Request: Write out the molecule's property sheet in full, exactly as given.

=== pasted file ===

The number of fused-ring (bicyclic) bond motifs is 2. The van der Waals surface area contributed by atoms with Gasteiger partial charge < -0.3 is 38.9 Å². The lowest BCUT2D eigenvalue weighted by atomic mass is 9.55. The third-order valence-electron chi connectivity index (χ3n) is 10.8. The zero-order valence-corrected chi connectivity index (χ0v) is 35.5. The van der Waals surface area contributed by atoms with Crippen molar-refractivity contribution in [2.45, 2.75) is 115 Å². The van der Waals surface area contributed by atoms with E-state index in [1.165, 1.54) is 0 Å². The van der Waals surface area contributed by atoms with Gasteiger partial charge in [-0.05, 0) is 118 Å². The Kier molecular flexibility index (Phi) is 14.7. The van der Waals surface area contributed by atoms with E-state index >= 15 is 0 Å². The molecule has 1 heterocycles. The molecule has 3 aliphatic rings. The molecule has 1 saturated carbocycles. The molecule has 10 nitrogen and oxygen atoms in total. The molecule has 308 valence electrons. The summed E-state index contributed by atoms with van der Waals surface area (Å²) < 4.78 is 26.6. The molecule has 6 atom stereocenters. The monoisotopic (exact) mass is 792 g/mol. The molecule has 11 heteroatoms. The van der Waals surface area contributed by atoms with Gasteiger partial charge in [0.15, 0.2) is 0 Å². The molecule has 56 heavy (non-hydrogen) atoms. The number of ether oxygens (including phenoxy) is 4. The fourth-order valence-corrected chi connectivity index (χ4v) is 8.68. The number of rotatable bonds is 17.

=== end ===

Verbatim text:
The number of fused-ring (bicyclic) bond motifs is 2. The van der Waals surface area contributed by atoms with Gasteiger partial charge < -0.3 is 38.9 Å². The lowest BCUT2D eigenvalue weighted by atomic mass is 9.55. The third-order valence-electron chi connectivity index (χ3n) is 10.8. The zero-order valence-corrected chi connectivity index (χ0v) is 35.5. The van der Waals surface area contributed by atoms with Crippen molar-refractivity contribution in [2.45, 2.75) is 115 Å². The van der Waals surface area contributed by atoms with E-state index in [1.165, 1.54) is 0 Å². The van der Waals surface area contributed by atoms with Gasteiger partial charge in [-0.05, 0) is 118 Å². The Kier molecular flexibility index (Phi) is 14.7. The van der Waals surface area contributed by atoms with E-state index >= 15 is 0 Å². The molecule has 1 heterocycles. The molecule has 3 aliphatic rings. The molecule has 1 saturated carbocycles. The molecule has 10 nitrogen and oxygen atoms in total. The molecule has 308 valence electrons. The summed E-state index contributed by atoms with van der Waals surface area (Å²) < 4.78 is 26.6. The molecule has 6 atom stereocenters. The monoisotopic (exact) mass is 792 g/mol. The molecule has 11 heteroatoms. The van der Waals surface area contributed by atoms with Gasteiger partial charge in [0.15, 0.2) is 0 Å². The molecule has 56 heavy (non-hydrogen) atoms. The number of ether oxygens (including phenoxy) is 4. The fourth-order valence-corrected chi connectivity index (χ4v) is 8.68. The number of rotatable bonds is 17.